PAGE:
Martin Coles, president of Starbucks Coffee International Inc, poses at a company event in Beijing in January. [Agencies]
Banking on China growth to offset the business slump in the United States, Starbucks, the world's largest coffee shop chain, is doing more than just opening more outlets. It is brewing a new blend, romantically called "South of the Clouds", of beans grown in Yunnan, the scenic southwestern province that is better known for its dark tea than brown coffee.
How would the Seattle-based coffee vendor describe the taste of its new brew to attract newly converted Chinese coffee drinkers? Imagine these definitions of the abstract taste: bright acidity, herbal spiciness and cocoa feel.
As confusing as these words may sound to the intellect and the senses, the company is going ahead to introduce the mysterious blend first in China and then in Singapore and Malaysia. The innovative move is seen as an important part of Starbucks strategy to maintain a double-digit growth rate in the China market at a time when business in the US is taking a hard hit from the fallout of the credit crisis.
In the past year or so, Starbucks closed more than 200 coffee shops in the US. The company said its business in China has not felt the impact of the global economic slowdown and it maintained that sales of coffee drinks in China could one day rival that of the US market.
"We will still invest and grow in China. I don't see anything changing in that regard. China is an extremely important country for us," said Martin Coles, president of Starbucks Coffee International.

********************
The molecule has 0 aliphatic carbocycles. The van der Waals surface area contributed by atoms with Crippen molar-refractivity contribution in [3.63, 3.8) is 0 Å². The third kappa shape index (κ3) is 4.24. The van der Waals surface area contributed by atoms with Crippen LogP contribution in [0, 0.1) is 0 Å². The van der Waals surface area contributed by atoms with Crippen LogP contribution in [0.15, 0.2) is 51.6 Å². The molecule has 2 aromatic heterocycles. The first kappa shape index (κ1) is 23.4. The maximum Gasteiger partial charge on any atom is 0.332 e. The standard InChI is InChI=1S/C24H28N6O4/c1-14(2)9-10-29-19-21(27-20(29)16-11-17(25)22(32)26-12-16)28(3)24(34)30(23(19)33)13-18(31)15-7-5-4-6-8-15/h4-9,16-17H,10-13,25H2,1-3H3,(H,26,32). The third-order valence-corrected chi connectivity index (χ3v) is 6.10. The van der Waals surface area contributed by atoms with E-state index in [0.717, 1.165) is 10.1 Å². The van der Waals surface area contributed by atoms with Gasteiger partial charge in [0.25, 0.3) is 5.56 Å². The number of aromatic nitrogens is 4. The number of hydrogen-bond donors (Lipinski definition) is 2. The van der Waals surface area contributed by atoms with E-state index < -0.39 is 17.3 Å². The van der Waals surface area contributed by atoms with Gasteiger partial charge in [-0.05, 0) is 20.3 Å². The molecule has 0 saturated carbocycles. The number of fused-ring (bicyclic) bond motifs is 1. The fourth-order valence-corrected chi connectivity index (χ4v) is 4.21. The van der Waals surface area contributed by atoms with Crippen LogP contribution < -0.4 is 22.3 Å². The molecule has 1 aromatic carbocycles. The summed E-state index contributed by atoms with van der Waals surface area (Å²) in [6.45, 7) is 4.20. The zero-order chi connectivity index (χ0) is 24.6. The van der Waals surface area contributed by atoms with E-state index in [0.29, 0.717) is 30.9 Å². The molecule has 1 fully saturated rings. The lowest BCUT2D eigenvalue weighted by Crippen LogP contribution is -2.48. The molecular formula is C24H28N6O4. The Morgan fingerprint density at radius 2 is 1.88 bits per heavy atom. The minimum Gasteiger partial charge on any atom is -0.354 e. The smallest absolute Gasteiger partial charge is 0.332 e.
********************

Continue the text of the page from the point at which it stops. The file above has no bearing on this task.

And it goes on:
Starbucks opened its first store on the Chinese mainland in 1999 and now has more than 350 outlets in 26 cities. It has become one of the, if not the, most popular coffee brands among Chinese white-collar workers.
Starbucks' optimistic outlook for China stands in sharp contrast to its latest financial results. The company's net profit for fiscal 2008 plunged 53 percent from 2007 to $315.5 million. The 38-year-old coffee chain has nearly 16,000 outlets around the world, with about 11,000 in the US.
While closing unprofitable stores in the US, Starbucks has also downsized its plan for the number of international stores from 900 to 700 for fiscal year 2009. Two-thirds of the stores are expected to be licensed, which usually involves less cost to operate than self-owned stores.
"Speed and expansion can cover a lot of mistakes. I think it's a very important moment for us to take a pause and look at ourselves in the mirror," Coles said at a recent event marking the firm's 10th anniversary in China.
Skeptics have suggested that sourcing coffee beans in China is nothing more than a part of Starbucks' $400-million cost-cutting plan for fiscal year 2009. Coles said the cost-saving campaign "has nothing to do with sourcing from China". He explained that the company's cost cutting targets the elimination of "redundancies" and inefficiency.
"We buy coffee beans from China and roast in the US. Then we bring the roasted coffee back to China. So in terms of cost reduction, there is nothing," Coles said.
"The essence is about how we create a presence of Chinese coffee in the world. I hope one day when I walk into a local store in Washington, my barista behind the counter would ask me to taste the South of the Clouds blend and tell me the story of the village from which it came," Coles said.
Starbucks has been working for three years with farmers and government officials in Yunnan to look for coffee beans that meet its strict standard.
Yunnan produces about 30,000 tons of coffee annually, contributing 98 percent of China's total coffee output. Nearly 70 percent of the coffee is exported. Nestle has been purchasing coffee beans from Yunnan for over a decade.
"Although we provide coffee beans to many international coffee producers, Yunnan coffee is still little known to the world. Poor marketing is a major reason," said Yang Shiji, vice-director of the development research center of the Yunnan government.
Yang said the local government has signed a strategic agreement with Starbucks to help coffee growers improve yield and quality.
"We hope the partnership can bring us not only advanced production techniques but also new management and marketing methods," Yang said.